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Restaurant Review: Leon de Bruxelles

October 10, 2013

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My friend Elsa suggested meeting at Leon de Bruxelles. As a lover of mussels and frites – in which Leon de Bruxelles specialises – this seemed like a great idea. Leon de Bruxelles started life as Chez Leon when it opened in Brussels in 1893. The first ‘Leon de Bruxelles’ restaurant opened a century later, in 1989, in Paris and was followed by many more French branches. The London branch opened last year. It’s situated on Cambridge Circus where Charing Cross Road, Shaftesbury Avenue and Tottenham Court Road meet. They say they’re in the ‘heart of theatre land’ but really it’s on the edge and a somewhat ‘between’ location: neither Soho nor Covent Garden so not really a restaurant you’d stumble across if seeking to eat in either of those popular eating haunts. Is that why they were quite empty last night – a Thursday night when you expect restaurants to be full? Or had people read Jay Rayner’s rather damning review in the Observer on 22 September? It’s not the first time our king of restaurant critics has made me worry about where I’ve planned to eat, as I looked Leon de Bruxelles up yesterday afternoon after Elsa had booked a table. He was rather scathing about Balthazar just a couple of days before I went there. As it turned out, I had a good meal but I’ve heard mixed reports since and really, mixed reports isn’t good. A good restaurant is reliable. At a good restaurant you may look enviously at your companion’s meal and wish you’d chosen the boeuf bourguignon instead of coq au vin but your coq au vin is still good.

I used to eat mussels and frites a lot. I spent a lot of time actually in Brussels about 15 years ago where I took to drinking wonderful beers of a ‘grand cru’ variety with those tasty little sea morsels. In London, my brother introduced me to Belgo Centraal in Covent Garden soon after it opened in 1996; he said he thought I’d like it. As the lift clunked down to the basement it was a bit like being taken into either a prison or futuristic film, but as I was with Adam I wasn’t scared. Then below, we found ‘monks’ serving large bowls of wonderful mussels. It became a favourite for some time. Coming upon Leon de Bruxelles shining rather gaudily on Cambridge Circus and entering it, it was more like arriving at an American diner. There wasn’t much hint of Brussels about it.

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It was also very empty. Maybe it was the 7.30 timing, I said to Elsa. Just after people have rushed off to the theatre, a little before evening diners rush in. There was no rush in. Service, however, was swift and friendly. I’d intended to drink Belgian beer but agreed to share a half litre carafe of Merlot without thinking (I rarely drink beer, though do like it with mussels). The wine, priced at £12, was good though. It came with a bread basket – good enough bread, if not exciting bread.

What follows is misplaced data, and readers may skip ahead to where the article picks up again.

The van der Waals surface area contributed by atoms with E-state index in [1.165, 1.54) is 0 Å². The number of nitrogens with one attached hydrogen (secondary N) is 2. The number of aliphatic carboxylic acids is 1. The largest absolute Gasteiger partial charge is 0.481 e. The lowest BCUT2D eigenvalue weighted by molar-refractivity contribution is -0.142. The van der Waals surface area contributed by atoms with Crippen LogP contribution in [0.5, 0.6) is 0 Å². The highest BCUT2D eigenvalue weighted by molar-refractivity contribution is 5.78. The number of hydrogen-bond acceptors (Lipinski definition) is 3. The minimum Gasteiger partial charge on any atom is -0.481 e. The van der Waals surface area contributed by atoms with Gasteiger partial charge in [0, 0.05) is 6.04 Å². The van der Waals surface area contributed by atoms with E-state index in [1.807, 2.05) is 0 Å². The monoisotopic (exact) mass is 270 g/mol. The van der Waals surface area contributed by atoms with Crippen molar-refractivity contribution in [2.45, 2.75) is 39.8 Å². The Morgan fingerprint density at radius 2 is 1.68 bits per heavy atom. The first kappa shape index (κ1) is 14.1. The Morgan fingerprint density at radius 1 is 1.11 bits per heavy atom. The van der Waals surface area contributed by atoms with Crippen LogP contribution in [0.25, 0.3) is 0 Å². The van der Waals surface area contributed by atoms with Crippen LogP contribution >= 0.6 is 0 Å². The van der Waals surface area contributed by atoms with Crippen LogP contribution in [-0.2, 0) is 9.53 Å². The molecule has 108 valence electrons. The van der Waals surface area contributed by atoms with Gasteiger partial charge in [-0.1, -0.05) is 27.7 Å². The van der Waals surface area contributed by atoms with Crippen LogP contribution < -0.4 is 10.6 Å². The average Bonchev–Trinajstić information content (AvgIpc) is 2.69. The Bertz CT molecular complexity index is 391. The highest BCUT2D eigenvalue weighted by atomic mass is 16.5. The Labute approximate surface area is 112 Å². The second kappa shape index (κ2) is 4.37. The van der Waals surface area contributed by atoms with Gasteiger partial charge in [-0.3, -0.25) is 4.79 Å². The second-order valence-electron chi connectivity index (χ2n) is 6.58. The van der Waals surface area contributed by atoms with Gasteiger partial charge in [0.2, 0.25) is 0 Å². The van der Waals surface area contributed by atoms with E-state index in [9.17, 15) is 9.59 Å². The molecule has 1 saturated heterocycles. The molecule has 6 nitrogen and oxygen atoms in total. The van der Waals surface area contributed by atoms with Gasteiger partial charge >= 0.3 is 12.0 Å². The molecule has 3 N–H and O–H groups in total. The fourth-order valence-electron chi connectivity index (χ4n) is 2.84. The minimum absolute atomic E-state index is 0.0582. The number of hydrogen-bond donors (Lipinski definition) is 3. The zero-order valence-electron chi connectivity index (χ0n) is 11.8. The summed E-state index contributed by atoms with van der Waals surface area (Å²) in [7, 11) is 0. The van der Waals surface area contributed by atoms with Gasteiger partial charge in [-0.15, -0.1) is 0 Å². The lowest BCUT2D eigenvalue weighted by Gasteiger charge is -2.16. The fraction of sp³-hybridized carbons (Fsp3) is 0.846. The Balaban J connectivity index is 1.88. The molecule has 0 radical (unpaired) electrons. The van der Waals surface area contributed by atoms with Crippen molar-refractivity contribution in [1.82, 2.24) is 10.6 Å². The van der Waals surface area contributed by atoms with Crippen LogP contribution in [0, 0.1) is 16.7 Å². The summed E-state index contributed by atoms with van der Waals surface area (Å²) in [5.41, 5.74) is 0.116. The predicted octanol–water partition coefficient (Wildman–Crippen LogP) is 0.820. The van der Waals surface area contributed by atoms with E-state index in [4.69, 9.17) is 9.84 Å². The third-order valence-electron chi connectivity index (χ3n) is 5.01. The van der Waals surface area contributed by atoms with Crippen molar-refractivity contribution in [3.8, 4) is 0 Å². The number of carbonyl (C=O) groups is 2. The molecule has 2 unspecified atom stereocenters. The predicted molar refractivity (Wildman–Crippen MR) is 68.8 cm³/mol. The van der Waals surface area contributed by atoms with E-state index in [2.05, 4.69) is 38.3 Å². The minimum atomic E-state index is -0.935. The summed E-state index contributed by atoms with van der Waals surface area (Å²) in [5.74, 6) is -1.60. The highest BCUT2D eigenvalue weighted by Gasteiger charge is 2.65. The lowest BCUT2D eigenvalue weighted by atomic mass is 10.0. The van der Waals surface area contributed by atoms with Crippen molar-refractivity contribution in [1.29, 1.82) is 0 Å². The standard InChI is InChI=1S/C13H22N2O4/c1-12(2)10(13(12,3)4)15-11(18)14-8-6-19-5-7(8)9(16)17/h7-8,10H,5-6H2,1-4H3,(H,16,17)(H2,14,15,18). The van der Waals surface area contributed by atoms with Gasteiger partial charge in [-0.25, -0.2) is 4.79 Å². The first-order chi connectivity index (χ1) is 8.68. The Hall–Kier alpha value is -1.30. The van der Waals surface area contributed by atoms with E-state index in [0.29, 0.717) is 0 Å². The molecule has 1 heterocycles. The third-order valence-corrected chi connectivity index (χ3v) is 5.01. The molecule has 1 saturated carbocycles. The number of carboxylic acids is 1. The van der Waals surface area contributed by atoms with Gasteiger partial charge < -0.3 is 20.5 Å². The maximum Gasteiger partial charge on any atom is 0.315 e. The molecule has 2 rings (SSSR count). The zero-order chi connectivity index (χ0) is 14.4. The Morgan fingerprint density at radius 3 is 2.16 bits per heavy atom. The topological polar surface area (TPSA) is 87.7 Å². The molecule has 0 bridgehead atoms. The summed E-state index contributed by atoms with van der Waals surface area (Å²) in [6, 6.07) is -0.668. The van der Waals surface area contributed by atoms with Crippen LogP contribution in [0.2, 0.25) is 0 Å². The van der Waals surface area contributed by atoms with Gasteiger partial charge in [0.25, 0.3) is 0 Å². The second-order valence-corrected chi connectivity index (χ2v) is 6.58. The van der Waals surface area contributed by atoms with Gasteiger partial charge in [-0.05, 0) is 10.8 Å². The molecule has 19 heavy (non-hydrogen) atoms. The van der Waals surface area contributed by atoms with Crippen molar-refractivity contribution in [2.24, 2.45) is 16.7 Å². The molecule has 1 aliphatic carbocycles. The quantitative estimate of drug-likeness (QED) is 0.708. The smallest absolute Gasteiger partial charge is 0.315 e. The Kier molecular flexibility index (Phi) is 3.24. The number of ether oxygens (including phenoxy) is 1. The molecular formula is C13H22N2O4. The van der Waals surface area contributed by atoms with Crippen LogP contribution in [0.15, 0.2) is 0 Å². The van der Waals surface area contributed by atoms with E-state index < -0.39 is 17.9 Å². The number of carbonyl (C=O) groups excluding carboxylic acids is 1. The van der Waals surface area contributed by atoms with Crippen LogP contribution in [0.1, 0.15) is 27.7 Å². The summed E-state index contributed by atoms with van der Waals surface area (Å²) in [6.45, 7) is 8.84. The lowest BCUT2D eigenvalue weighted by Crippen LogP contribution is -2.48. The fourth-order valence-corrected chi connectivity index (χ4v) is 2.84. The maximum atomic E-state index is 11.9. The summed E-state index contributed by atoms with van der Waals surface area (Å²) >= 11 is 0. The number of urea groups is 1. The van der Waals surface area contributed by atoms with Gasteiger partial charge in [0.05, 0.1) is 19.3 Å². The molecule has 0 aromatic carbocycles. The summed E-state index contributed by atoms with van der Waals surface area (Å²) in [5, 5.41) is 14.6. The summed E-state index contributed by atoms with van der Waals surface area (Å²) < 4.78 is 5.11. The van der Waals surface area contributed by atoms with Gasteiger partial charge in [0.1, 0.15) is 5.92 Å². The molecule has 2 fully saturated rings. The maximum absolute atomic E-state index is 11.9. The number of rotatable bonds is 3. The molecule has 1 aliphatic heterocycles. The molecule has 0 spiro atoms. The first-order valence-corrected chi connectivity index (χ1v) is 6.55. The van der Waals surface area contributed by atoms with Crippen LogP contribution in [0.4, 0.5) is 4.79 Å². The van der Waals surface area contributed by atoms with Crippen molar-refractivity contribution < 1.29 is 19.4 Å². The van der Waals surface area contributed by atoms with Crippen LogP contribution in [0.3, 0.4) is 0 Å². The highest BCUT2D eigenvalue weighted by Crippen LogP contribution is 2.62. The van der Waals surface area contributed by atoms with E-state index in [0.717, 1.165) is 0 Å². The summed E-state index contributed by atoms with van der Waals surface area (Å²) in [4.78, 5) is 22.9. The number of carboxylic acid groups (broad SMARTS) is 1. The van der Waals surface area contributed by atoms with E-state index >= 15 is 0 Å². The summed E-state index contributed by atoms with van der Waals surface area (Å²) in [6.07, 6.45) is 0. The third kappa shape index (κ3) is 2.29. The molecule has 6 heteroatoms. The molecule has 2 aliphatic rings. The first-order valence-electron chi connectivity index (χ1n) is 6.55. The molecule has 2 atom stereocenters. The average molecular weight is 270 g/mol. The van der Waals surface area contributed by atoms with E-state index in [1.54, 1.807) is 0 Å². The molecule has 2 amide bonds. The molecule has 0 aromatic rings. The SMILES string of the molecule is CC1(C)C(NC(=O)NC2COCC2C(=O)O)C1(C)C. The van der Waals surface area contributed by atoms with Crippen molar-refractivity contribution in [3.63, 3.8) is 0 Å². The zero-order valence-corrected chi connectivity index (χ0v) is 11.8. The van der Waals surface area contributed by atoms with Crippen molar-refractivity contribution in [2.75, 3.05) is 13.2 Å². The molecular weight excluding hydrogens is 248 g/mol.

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The menu card was mussel shaped and coloured. This  made me feel even more like I’d ventured into a diner aimed at kids rather than the more sophisticated bars and restaurants I remembered from Brussels. I chose Leon de Bruxelles Mussels – with white wine, creme fraiche, celery and shallots. Elsa chose Moules Mariniere. The steaming pots were put before us, with bowls for our shells (two – and once the first was full it was quickly removed to leave the empty second to use, so good service) and the lids lifted and taken away.

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The chips – you can only call them chips, they’re not really ‘fries’ – were in a small pot. They were crispy and needed salt.

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We were offered mayonnaise or ketchup but when in anything Belgian, always mayonnaise. I remember as a kid driving through Belgium with my family and stopping by the roadside and buying paper cornets filled with freshly cooked fries with a big dollop of mayonnaise on top and I don’t think fries have ever tasted so good.

The mussels? Well they were pretty good. The odd little shrivelled one – that’s inevitable – but on the whole, nicely plump and good. The sauce was delicious, though I would have preferred the celery to have been cooked a little more – the chopped pieces were virtually raw, which isn’t particularly pleasant in a warm sauce. I enjoyed my plate of mussels; I would have preferred thinner fries as opposed to chips.

My blog writing seems to have set up a pattern for having a dessert much more often than I used to. We decided to share a waffle. Oh the Belgians made the best waffles! This one was good: nicely crisp on the outside, soft and warm inside, with rich dark chocolate sauce and some vanilla ice cream.

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So, overall what did I think of Leon de Bruxelles? I must confess I didn’t have a ‘Belgo’ moment; I didn’t think, I must come back here again soon. An American-type diner isn’t my preferred decor and I longed for a bit of dark wooden Brussels’ cellar. But the mussels were good – not excellent, but good. The service was very good: food came as fast as one would hope and the waiter was friendly and helpful. I won’t be rushing back but if I’m in the area and hankering after a plate of mussels, then I’d definitely head there again.
Léon de Bruxelles on Urbanspoon

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